Let me be clear. You can still customize SharePoint. You can still throw a Content Editor Web Part on a page and link it to a script. You can deploy artifacts with Sandbox Solutions. If you have on-premises SharePoint, you can still create your farm solutions and easily integrate with your business systems. However, I am reminded often that the App Model is the future.
“All future investments will go to making the new SharePoint app model richer and more powerful. Accordingly, we recommend that all new development should use the new app model whenever possible. In scenarios where you have to develop a farm solution or coded sandboxed solution, we recommend that you design it so that it can easily evolve toward a more loosely coupled development model.” - Apps for SharePoint compared with SharePoint solutions.
Bottom line: You must start looking past the way you are doing development currently.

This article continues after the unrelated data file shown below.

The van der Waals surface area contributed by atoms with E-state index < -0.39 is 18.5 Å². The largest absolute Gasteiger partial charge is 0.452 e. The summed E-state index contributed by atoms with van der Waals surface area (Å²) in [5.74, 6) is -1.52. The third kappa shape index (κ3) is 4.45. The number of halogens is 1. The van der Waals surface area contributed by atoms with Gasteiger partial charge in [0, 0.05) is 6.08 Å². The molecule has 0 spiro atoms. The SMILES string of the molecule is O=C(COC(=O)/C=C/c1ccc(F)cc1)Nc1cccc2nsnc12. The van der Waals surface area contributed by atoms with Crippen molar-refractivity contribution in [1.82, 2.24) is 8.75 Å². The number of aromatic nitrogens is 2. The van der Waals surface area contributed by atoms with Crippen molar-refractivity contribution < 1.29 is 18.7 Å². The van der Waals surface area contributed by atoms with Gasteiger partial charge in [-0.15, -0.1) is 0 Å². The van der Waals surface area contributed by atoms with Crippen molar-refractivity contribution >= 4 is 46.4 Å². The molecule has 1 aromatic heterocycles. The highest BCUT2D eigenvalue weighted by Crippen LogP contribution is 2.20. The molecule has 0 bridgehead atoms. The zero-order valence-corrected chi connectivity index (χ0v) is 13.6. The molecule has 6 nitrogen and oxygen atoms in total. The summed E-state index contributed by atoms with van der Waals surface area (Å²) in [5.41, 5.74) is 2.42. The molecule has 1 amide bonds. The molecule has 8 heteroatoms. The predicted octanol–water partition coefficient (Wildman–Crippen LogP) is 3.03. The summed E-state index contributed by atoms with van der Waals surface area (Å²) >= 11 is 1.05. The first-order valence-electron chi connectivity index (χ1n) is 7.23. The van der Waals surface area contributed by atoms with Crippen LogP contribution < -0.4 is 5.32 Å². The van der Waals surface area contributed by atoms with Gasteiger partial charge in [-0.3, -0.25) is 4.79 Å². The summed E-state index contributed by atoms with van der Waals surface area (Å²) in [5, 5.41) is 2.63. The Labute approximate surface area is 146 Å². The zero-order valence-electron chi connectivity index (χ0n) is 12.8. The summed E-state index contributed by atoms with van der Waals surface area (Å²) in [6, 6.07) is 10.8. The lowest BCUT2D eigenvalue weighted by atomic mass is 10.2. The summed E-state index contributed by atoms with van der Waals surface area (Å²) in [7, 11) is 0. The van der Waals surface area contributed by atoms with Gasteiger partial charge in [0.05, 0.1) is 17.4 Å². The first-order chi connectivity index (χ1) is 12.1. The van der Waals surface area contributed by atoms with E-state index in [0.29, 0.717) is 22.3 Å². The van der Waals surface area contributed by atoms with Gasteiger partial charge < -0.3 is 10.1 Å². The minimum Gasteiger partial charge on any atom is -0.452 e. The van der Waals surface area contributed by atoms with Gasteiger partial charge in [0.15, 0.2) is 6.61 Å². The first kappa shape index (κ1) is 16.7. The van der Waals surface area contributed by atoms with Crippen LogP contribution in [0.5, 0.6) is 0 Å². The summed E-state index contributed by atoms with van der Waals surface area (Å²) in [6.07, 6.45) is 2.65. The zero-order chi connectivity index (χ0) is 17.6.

Is the App Model all bad?
Are you beginning to see why those entrenched in SharePoint for years are a more than a little frustrated? But is the App Model really that bad?? Is the future of SharePoint development really so bleak?
First and foremost, it is important to remember that those of us who have been doing SharePoint development for years have invested many years into learning the ins and outs of SharePoint development. We take pride in that. There was a lot of blood, sweat, tears, cursing, and alcohol to get here, but we got here–doggone it. Not just anyone can be a SharePoint developer. We have our pride and our biases.
However, if we open our eyes and look at the situation for what it really is, we can see that things really aren't that bad. (Don't get me wrong; they are still really frustrating, but not all doom and gloom.)